Autism: Causes & Presentation
Autism is a distinct brain damage disorder that produces a characteristic range of behavioral abnormalities.
- Disturbances in the rate of appearance of physical, social and language skills.
- Abnormal responses to sensations. Any one or a combination of senses or responses are affected: sight, hearing, touch, pain, balance, smell, taste, and the way a child holds his body.
- Speech and language are absent or delayed while specific thinking capabilities might be present.
- Abnormal ways of relating to people, objects and events.
Autism occurs by itself or in association with other disorders which affect the function of the brain such as viral infections, metabolic disturbances, and epilepsy.
It is important to distinguish autism from retardation or mental disorders since diagnostic confusion may result in referral to inappropriate and ineffective treatment techniques. The severe form of the syndrome may include extreme self-injurious, repetitive, highly unusual and aggressive behavior. Special educational programs using behavioral methods have proven to be the most helpful treatment.
Behavior of an Autistic Person:
Autistic children display unusual behavior. A typical autistic child’s behavior is likely to include some of the following:
Clinical Features of Autism:
|Spinning||Repetitive behavior (preservation).|
|No Speech||Balancing, e.g. standing on a fence.|
|Flapping hands||Behavior that is aggressive to others.|
|Walking on tiptoes||Lack of interaction with other children.|
|Lack of eye contact||Extreme dislike of touching certain textures.|
|Self-injurious behavior||Desire to keep objects in a certain physical pattern.|
|Lack of interest in toys||Desire to follow set patterns of behavior/interaction.|
|Dislike of being touched||Treating other people as if they were inanimate objects.|
|Non-speech vocalizations||Delayed echolalia: repeating something heard at an earlier time|
|Preoccupation with hands||Confusion between the pronouns “I” and “You”|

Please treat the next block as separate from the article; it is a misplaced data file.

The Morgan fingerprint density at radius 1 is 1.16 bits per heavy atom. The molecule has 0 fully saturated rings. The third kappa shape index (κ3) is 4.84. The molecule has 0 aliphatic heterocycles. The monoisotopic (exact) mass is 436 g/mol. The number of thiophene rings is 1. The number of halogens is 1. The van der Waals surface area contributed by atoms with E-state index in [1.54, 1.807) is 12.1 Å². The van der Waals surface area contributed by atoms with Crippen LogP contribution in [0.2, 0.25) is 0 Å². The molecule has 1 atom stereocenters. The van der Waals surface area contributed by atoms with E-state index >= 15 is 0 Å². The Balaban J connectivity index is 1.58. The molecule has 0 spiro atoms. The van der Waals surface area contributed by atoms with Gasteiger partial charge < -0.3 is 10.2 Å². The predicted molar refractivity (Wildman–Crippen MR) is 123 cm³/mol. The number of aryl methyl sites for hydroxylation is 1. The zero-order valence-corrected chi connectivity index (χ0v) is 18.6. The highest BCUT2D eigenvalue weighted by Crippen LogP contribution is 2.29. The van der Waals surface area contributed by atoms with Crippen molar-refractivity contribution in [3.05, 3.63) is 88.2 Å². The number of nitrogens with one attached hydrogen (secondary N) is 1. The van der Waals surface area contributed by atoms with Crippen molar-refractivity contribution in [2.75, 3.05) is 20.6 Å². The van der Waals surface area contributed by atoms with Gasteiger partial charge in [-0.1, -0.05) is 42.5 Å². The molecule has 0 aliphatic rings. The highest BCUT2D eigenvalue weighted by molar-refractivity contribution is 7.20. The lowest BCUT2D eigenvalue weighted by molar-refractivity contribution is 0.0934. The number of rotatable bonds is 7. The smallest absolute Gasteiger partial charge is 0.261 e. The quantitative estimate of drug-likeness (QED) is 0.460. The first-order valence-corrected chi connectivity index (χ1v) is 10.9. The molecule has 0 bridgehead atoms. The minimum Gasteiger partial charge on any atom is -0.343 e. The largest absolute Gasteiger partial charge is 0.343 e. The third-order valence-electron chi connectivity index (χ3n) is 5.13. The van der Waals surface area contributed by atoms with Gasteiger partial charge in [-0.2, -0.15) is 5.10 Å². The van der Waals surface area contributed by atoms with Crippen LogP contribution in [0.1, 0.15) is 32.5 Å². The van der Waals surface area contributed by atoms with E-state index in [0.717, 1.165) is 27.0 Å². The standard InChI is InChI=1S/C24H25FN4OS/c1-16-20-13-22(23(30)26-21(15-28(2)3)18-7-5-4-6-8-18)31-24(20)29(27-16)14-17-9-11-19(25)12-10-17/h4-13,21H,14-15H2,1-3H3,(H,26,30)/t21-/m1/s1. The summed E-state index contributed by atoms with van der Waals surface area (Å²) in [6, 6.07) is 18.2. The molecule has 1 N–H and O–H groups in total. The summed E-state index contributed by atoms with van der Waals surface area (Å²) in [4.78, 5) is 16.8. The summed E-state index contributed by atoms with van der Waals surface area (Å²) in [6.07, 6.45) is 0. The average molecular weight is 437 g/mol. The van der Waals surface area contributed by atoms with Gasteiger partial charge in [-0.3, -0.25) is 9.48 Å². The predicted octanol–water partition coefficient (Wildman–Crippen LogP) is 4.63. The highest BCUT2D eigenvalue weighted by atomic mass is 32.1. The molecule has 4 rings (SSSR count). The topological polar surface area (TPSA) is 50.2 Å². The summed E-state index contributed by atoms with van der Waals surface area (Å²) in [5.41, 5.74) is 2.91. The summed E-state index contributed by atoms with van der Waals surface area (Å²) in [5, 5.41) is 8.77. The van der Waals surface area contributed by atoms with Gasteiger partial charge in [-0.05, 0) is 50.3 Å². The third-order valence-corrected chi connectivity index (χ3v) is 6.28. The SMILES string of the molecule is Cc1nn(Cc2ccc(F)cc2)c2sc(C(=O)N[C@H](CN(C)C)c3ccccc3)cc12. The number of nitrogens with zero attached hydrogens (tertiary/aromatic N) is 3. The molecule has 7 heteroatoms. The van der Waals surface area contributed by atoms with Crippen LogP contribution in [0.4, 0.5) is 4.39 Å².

|Lack of response||To people Echolalia: speech consisting of literally repeating something heard.|
|Extreme dislike of certain foods||Either extremely passive behavior or extremely nervous, active behavior.|
|Delayed development of speech||When picked up, offering no “help” (“feels like lifting a sack of potatoes”).|
|Extreme dislike of certain sounds||“Islets of competence”, areas where the child has normal or even advanced competence. Typical examples include drawing skill, musical skill, arithmetic, calendar arithmetic, memory skills, perfect pitch.|
Etiology of Autism:
There is no theory of the cause of autism which everyone has found convincing. There may be multiple causes. Thus we will review some of the proposed causes. Most researchers are absolutely convinced that the cause is biological rather than psychological. Bernard Rimland in his book Infantile Autism (1965) cited the following evidence for a biological genesis and against the idea that parents cause their children to be autistic:
- Some clearly autistic children are born to parents who do not fit the autistic parent personality pattern.
- Parents who do fit the description of the supposedly pathogenic parent almost invariably have normal, non-autistic children.
- With very few exceptions, the siblings of autistic children are normal.
- Autistic children are behaviorally unusual “from the moment of birth.”
- There is a consistent ratio of three or four boys to one girl.
- Virtually all cases of twins reported in the literature have been identical, with both twins afflicted.
- Autism can occur or be closely simulated in children with known organic brain damage.
- The symptomatology is highly unique and specific.
- There is an absence of gradations of infantile autism which would create “blends” from normal to severely afflicted.